Sea-going search for alien fragments yields odd spherules

Alien fragments: 4 metallic-looking spheres on a computer screen.
A sample of some of the spherules that Avi Loeb’s team has found, after combing the ocean floor for alien fragments. These fragments are tiny, only about 0.3 mm (about one-hundredth of an inch) in size. Image via Avi Loeb. Used with permission.

In 2014, an interstellar object – thought to be from another star system – streaked across Earth’s skies as a meteor, then crashed into the Pacific Ocean near Papua New Guinea. Harvard astronomer Avi Loeb is now leading a sea-going search, combing the ocean floor with what’s essentially a large magnet, hoping to pick up fragments of that object. He’s found bits of wire, tiny aluminum shards and volcanic ash. And this week (June 21, 2023), Loeb reported that his team has found tiny metallic spherules whose composition suggests an unearthly origin.

Loeb posted the news in his onboard diary, which is published at Medium. He included a photo of a few of the odd objects, which are minuscule, only about 0.3 mm (about one-hundredth of an inch) in size. And he added a couple of more photos in his latest post on June 22.

Becky Ferreira also wrote about the discovery for Vice on the same day.

Loeb likens the search to “finding a needle in the ocean.”

Avi Loeb wants to find alien fragments

Loeb and his team on an expedition vessel called the Silver Star. They’re looking for traces of what’s now called IM1, widely considered as the first known interstellar meteor.

That is, it was the first object from another star system known to strike Earth’s atmosphere and streak across our skies as a meteor.

Avi Loeb is widely known for his idea that some objects of interstellar origin might be artificial, made by alien civilizations. His 2021 book is titled Extraterrestrial: The First Sign of Intelligent Life Beyond Earth. It was a New York Times best seller. And Loeb has a second book on this subject, coming out later this year.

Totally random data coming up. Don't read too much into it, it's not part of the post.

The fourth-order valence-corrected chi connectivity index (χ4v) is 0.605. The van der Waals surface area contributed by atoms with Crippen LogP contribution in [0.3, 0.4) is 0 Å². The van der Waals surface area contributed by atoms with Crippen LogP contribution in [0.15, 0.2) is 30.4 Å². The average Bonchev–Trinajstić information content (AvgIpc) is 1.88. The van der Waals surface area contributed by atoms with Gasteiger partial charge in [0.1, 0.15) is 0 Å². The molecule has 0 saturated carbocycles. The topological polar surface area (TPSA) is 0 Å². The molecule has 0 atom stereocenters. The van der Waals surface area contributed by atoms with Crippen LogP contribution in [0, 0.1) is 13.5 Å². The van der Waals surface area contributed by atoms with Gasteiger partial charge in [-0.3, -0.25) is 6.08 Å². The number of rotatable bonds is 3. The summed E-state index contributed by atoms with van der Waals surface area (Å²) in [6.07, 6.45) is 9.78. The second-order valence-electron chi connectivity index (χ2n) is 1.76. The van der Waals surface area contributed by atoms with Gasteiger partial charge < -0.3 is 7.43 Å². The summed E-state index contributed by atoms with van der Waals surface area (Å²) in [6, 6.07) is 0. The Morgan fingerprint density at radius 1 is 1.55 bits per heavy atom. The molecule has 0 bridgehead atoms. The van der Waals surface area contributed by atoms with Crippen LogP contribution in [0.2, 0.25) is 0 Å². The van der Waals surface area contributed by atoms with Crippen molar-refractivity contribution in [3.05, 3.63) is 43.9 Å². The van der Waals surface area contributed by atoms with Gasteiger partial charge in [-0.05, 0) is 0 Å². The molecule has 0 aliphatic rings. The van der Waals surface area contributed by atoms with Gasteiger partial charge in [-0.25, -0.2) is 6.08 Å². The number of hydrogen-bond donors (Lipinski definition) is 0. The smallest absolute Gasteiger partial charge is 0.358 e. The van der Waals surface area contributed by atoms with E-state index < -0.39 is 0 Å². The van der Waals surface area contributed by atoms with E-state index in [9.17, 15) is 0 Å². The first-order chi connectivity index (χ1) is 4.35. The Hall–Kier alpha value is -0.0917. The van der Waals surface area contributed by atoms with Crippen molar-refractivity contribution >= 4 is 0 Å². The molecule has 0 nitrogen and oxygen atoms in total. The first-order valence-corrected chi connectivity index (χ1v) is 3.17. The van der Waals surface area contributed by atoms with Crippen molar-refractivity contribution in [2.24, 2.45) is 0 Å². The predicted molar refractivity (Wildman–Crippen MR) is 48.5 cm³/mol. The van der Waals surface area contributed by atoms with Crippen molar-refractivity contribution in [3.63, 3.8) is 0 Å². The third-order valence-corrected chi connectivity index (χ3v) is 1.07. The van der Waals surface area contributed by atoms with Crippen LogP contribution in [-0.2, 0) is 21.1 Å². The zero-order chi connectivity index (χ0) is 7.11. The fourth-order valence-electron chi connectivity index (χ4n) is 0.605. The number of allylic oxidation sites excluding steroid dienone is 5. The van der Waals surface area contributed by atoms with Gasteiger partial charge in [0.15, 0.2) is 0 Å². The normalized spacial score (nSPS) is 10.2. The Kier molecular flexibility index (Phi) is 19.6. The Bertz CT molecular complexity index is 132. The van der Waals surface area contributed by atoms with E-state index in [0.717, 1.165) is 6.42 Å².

So IM1 – then known as CNEOS 2014-01-08 – crashed into the Pacific Ocean near Papua New Guinea on January 8, 2014. U.S. Department of Defense (DoD) sensors detected the meteor at the time.

Scientists studied the object’s path, prior to its striking Earth’s atmosphere. In this way, they identified it as being possibly interstellar, that is, as having come from another star system, in 2019.

In April 2022, the U.S. Space Command – which is responsible for military operations in outer space – confirmed in a memo that the meteorite that struck Earth in 2014 had indeed come here from another star system.

The search itself

Loeb’s search for the object’s remnants began on June 14, 2023. The team is using a deep-sea magnetic sled, dragging the sled across the ocean floor.

Loeb had worked previously to narrow down the path the meteor took over the ocean, to find a probable impact site. As he and Amir Siraj had explained in a draft paper from May 9, 2023:

We use data from a nearby seismometer to localize the fireball to a 16 square kilometer region within the 120 square kilometer zone allowed by the precision of the DoD-provided coordinates. The improved localization is of great importance for a forthcoming expedition to retrieve the meteor fragments.

5 men in blue shirts sitting around a long wood and metal tray.
Avi Loeb with other team members on the Silver Star expedition vessel. The magnetic sled has just obtained debris from the ocean floor during run 12. Image via Avi Loeb. Used with permission.

What are the spherules?

So, what are these spherules? So far, the team has found 11 of the objects, embedded in the volcanic ash. They are tiny indeed, most about 0.3 millimeters (about one-hundredth of an inch) in diameter and some slightly smaller. The team is now looking for more of them. Loeb said:

It is difficult to identify visually or separate with tweezers spherules smaller than 0.25-millimeter, and so we are using a filter with this mesh size. Moreover, smaller spherules are swamped by the vast abundance of tiny particles in volcanic ash. There is, therefore, a sweet spot at around a size of 0.25 millimeter for finding metallic pearls that are visible in our microscope images, easy to handle with our tweezers, and are not as rare as their bigger counterparts.